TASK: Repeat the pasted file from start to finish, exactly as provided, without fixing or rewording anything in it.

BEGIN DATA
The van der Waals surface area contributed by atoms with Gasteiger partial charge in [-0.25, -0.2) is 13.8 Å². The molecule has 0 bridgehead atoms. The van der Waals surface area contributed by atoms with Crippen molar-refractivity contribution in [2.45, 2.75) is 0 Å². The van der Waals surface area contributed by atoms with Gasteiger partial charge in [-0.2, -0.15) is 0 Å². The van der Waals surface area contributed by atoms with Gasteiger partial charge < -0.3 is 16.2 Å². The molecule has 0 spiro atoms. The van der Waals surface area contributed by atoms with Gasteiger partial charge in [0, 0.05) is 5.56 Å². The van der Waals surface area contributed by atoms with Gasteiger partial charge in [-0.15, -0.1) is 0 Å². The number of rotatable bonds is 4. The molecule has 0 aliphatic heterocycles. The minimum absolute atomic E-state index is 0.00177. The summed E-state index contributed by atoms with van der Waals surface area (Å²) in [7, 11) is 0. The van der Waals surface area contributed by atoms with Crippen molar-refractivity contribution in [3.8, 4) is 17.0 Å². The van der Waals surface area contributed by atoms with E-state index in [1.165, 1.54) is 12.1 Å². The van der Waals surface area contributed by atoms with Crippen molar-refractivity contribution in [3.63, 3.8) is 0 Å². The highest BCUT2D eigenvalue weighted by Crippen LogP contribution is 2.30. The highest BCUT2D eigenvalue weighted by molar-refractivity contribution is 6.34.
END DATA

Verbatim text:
The van der Waals surface area contributed by atoms with Gasteiger partial charge in [-0.25, -0.2) is 13.8 Å². The molecule has 0 bridgehead atoms. The van der Waals surface area contributed by atoms with Crippen molar-refractivity contribution in [2.45, 2.75) is 0 Å². The van der Waals surface area contributed by atoms with Gasteiger partial charge in [-0.2, -0.15) is 0 Å². The van der Waals surface area contributed by atoms with Gasteiger partial charge < -0.3 is 16.2 Å². The molecule has 0 spiro atoms. The van der Waals surface area contributed by atoms with Gasteiger partial charge in [0, 0.05) is 5.56 Å². The van der Waals surface area contributed by atoms with Gasteiger partial charge in [-0.15, -0.1) is 0 Å². The number of rotatable bonds is 4. The molecule has 0 aliphatic heterocycles. The minimum absolute atomic E-state index is 0.00177. The summed E-state index contributed by atoms with van der Waals surface area (Å²) in [7, 11) is 0. The van der Waals surface area contributed by atoms with Crippen molar-refractivity contribution in [3.8, 4) is 17.0 Å². The van der Waals surface area contributed by atoms with E-state index in [1.165, 1.54) is 12.1 Å². The van der Waals surface area contributed by atoms with Crippen molar-refractivity contribution in [3.63, 3.8) is 0 Å². The highest BCUT2D eigenvalue weighted by Crippen LogP contribution is 2.30. The highest BCUT2D eigenvalue weighted by molar-refractivity contribution is 6.34.